You know you LOVE film when.....

Discussion in 'B&W: Film, Paper, Chemistry' started by RattyMouse, Oct 13, 2012.

  1. RattyMouse

    RattyMouse Subscriber

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    ...you feel just awful wasting some rolls practicing loading a developing tank.

    This morning I practiced loading my Patterson reel for the first time. I burned up two rolls of Reala practicing in the dark (after a few times in light). At first it was really frustrating, but slowly I got the hang of it. It felt bad wiping out 2 rolls of perfectly good Reala but I had to practice.

    I have to buy some tape to tape up my door. There is a tiny bit of light leak. Not enough to help me see anything but surely enough to cause trouble to film.

    Then time to buy chemicals and containers! Getting closer to the time when I can develop my own film! (Fuji Acros, not Reala).
     
  2. Vaughn

    Vaughn Member

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    Could you not find some out-of-date cheap B&W?!

    Good luck with the real thing!
     
  3. mr rusty

    mr rusty Subscriber

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    I agree, you have to practice. There is only one thing more frustrating than wasting film and that's messing up a film with images on! I still find this the trickiest bit, especially with 120, but I'm getting more confident. One time I dropped the film in the darkroom, and it took me AGES to find it in the dark. It had managed to roll away much further than I expected! You can't tell anyone how to load reels - you just have to work it out for yourself - I bet we all have our own "system".
     
  4. Wolfeye

    Wolfeye Subscriber

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    You used Reala for practice? The world's best ever, no longer made, 35mm C-41 color print film? Irreplaceable, beloved Reala?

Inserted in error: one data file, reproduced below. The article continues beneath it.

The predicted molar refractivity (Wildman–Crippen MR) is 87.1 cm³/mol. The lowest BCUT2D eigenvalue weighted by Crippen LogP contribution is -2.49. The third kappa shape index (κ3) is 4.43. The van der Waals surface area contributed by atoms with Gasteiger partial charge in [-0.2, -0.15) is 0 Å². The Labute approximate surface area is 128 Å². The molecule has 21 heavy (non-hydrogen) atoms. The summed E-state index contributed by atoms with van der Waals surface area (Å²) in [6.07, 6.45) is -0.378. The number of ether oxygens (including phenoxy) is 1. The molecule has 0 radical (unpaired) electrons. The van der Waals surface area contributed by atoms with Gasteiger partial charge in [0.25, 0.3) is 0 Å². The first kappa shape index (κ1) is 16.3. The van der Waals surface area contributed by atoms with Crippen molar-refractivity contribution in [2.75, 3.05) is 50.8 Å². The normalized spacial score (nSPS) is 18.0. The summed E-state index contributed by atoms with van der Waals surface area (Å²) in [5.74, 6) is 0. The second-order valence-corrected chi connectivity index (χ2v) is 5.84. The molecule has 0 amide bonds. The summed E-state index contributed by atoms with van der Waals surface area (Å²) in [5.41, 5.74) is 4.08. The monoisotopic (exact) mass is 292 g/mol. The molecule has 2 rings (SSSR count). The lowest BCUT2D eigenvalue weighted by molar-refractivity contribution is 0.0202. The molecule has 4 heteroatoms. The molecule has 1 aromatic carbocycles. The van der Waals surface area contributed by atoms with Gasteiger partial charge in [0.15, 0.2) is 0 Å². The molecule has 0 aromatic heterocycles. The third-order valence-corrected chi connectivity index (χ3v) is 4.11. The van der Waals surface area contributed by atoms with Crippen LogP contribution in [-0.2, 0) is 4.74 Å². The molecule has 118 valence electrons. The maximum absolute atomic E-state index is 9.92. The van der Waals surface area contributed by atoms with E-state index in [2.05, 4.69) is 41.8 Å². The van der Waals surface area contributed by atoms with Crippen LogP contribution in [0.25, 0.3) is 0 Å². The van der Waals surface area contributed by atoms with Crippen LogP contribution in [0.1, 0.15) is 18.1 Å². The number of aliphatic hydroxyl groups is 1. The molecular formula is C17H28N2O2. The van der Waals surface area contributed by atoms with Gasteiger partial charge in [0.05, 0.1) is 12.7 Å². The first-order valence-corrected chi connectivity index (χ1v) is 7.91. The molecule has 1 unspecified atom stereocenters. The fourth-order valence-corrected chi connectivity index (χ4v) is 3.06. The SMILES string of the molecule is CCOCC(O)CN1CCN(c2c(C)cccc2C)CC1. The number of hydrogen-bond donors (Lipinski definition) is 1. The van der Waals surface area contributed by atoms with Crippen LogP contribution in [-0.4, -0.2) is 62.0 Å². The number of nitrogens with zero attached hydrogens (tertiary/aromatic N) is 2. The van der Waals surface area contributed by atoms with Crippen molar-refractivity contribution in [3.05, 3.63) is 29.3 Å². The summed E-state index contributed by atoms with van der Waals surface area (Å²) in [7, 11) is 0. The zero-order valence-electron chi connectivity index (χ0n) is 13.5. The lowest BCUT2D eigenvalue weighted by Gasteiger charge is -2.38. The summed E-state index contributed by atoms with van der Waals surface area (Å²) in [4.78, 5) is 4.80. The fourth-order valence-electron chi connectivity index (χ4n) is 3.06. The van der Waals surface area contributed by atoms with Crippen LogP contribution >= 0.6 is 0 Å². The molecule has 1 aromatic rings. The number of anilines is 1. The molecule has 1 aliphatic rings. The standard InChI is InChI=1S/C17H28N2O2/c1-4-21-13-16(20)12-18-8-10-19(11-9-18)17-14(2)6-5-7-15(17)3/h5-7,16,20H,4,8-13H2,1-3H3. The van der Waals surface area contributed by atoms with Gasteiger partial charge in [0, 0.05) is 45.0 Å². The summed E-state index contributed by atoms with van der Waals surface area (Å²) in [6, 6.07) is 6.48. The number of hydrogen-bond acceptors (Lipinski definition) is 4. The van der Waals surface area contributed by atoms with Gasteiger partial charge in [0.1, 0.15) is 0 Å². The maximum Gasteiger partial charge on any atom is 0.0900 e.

Are you insane? Heartless? I FEEL BAD and it wasn't even my film!

    :smile:
     
  5. rhcgn

    rhcgn Member

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    According to my experience, if you still can't see your hands in front of your face after 5 minutes in the darkroom (where you handle your film) it does not really matter if there is a tiny leak somewhere else in the room (Put your back to it if you can). Otherwise you could wait until it's dark outside. Taping up your door from the inside will get pretty annoying over time. If the leak is so big that taping it every time is the only option I would rather spend the money on a changing bag instead of multiple rolls of tape over the years.
     
  6. aleksmiesak

    aleksmiesak Member

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    Wait, why TWO rolls? Why couldn't you just keep practicing with that first roll instead of ruining another good roll? I have a roll of cheap film that I use every time I want to give myself a refresher or to test a strip of it in my fixer. And pity to use something that is no longer made :sad:
     
  7. NB23

    NB23 Member

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    You used two rolls of the finest film because deeeeep inside you really hate film.
    :smile:
     
  8. RattyMouse

    RattyMouse Subscriber

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    I used Reala 120 which is still very much available. I have several rolls that went through an X Ray scanner and would rather have used these than fresh Acros which is what I will be developing.
     
  9. RattyMouse

    RattyMouse Subscriber

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    Reala 120 is still available. I used two rolls because I wanted to practice the entire process in the dark. The first roll I practiced in daylight. The second I did in total darkness.
     
  10. RattyMouse

    RattyMouse Subscriber

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    We'll see. I prefer not to use a bag if possible as I think it will be easier. But maybe you are right in the long term.
     
  11. scheimfluger_77

    scheimfluger_77 Subscriber

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    Aw come on, give the poor guy a break :D
    Steve
     
  12. andrew.roos

    andrew.roos Subscriber

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    I used black draught excluder strip to get rid of leaks around my door. It's a compressible rubber-like material tht is self-adhesive on one side. You stick it to the door so it compresses against the wall or floor when the door is closed. That may work better than tape.
     
  13. Wolfeye

    Wolfeye Subscriber

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    Whew. You really should have said 120 from the beginning. :smile:
     
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  15. mwdake

    mwdake Member

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    If you are having difficulty getting the 120 film stared on the reel try this trick...

    Here is a simple trick to getting the 120 started on the reel.